How South Shields is a leading light for the future of coastal communities - and why 2021 is a chance to turn the tide
South Tyneside is leading a fight for the future of the UK’s coastal areas – and 2021 could be the year the tides turn for towns and villages by the sea, say chiefs.
Seaside communities in the North East and around the UK are facing a number of ‘complex and challenging’ issues ranging from coastal erosion and climate change to the decline of traditional industries and domestic tourism leading to social and economic problems.
And while the pandemic has seen increased interest in staycations, chiefs say covid crisis has ‘highlighted and exacerbated the socio-economic problems that uniquely affect coastal communities’ and emphasised the need for ‘vital intervention to ensure they can be protected for the future’.
Councillor Ernest Gibson, South Tyneside Council’s Lead Member for Area Management and Community Safety, also chairs the Local Government Association’s Coastal Special Interest Group (SIG).
“2021 brings an historic opportunity to turn the tide for our coastal communities and the LGA Coastal SIG is leading the way. The need for a united coastal voice is stronger than ever before. Without action, they stand to fall further behind,” said Councillor Gibson.
“Seaside towns are in a unique position. They face a particular set of challenges. The ongoing threat of climate change and coastal erosion continues to be a key priority, evidenced only recently by cliff collapses along the North East coastline.
“In South Tyneside, we continue to work hard to protect our communities. The Littlehaven Promenade and Seawall, built in recent years, not only provides an improved coastal defence, but a stunning visitor attraction as part of significant investment across the wider seafront area. We also have plans to realign our coastal route at Marsden.”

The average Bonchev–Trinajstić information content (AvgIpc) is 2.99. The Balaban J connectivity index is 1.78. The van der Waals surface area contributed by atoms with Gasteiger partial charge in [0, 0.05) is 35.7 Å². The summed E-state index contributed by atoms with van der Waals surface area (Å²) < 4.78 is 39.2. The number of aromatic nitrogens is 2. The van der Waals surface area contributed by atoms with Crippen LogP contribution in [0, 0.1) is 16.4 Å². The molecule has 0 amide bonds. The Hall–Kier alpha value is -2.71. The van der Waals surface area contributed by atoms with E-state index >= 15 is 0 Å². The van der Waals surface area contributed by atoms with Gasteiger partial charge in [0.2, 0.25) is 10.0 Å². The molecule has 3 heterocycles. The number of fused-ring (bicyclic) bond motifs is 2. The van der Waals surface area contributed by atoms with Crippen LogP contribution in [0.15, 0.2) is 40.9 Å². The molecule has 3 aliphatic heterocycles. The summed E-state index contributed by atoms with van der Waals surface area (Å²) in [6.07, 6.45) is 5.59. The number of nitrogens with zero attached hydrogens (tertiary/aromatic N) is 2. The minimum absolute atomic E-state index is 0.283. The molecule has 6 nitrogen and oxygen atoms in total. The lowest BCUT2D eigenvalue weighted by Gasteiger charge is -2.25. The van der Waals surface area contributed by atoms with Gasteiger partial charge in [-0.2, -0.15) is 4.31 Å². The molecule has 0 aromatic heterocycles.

“We also have to consider other factors such as the decline in our once thriving shipbuilding industries and the need to promote, protect and capitalise on our unique coastal culture and heritage."
Cllr Gibson said the Coastal SIG brings together national experience and expertise to give communities such as South Tyneside a ‘collective voice’ in raising issues with Central Government and coming up with solutions to problems.
It recently wrote to the Prime Minister calling for a dedicated Minister for Coastal Communities and continually lobbies the Government for ring-fenced recovery funding for the coast.
“Being part of the Coastal SIG has really helped me to understand how widespread these issues are and how important is it to work together to address our shared concerns and safeguard our communities for the long term,” he said.
“This has never been more important than now, following the impact of Covid-19 on our coastal communities. Though the Coastal SIG we are driving forward change and are determined to kick start the recovery and revival of our coastal communities to help them emerge from the pandemic stronger and more resilient.”
The LGA Coastal SIG has a cross-party membership of 56 coastal local authorities from across England – representing almost 60% of the coastline.
Since 2019, when Cllr Gibson was appointed as Chair, the SIG has established several working groups focusing on its key policies, including finding practical solutions to widespread issues including beach and water safety, coastal erosion and flooding, coastal landfills and bathing water quality.
The LGA Coastal SIG has also recently been appointed as the co-Secretariat to the All-Party Parliamentary Group for Coastal Communities. This cross-party group of coastal MPs from around the UK focuses on ensuring the Government’s levelling-up agenda is delivered at the coast and to help coastal areas such as South Tyneside build back better following Covid-19.
Chairman, Cllr Gibson is supported in his national role by the SIG’s Lead Officer, Marine and Coastal Specialist, Emily Cunningham.
Councillor Gibson added: “We are hugely privileged to have Emily supporting our coastal areas, not just here in South Tyneside, but across the UK.
“Emily is extremely passionate about her work, inspiring others and helping us through the complex challenges we face so that we can build a better future for our coastal communities. To be one of only 150 people from around the world to hold this prestigious award is phenomenal.”
Emily added: “Many people aren’t aware of the amazing wildlife we have off our coastline, nor the incredible amount of work that goes into managing and protecting it. I am proud to work for South Tyneside Council and support Councillor Gibson and the LGA Coastal SIG to build back better for the coast and communities we serve.”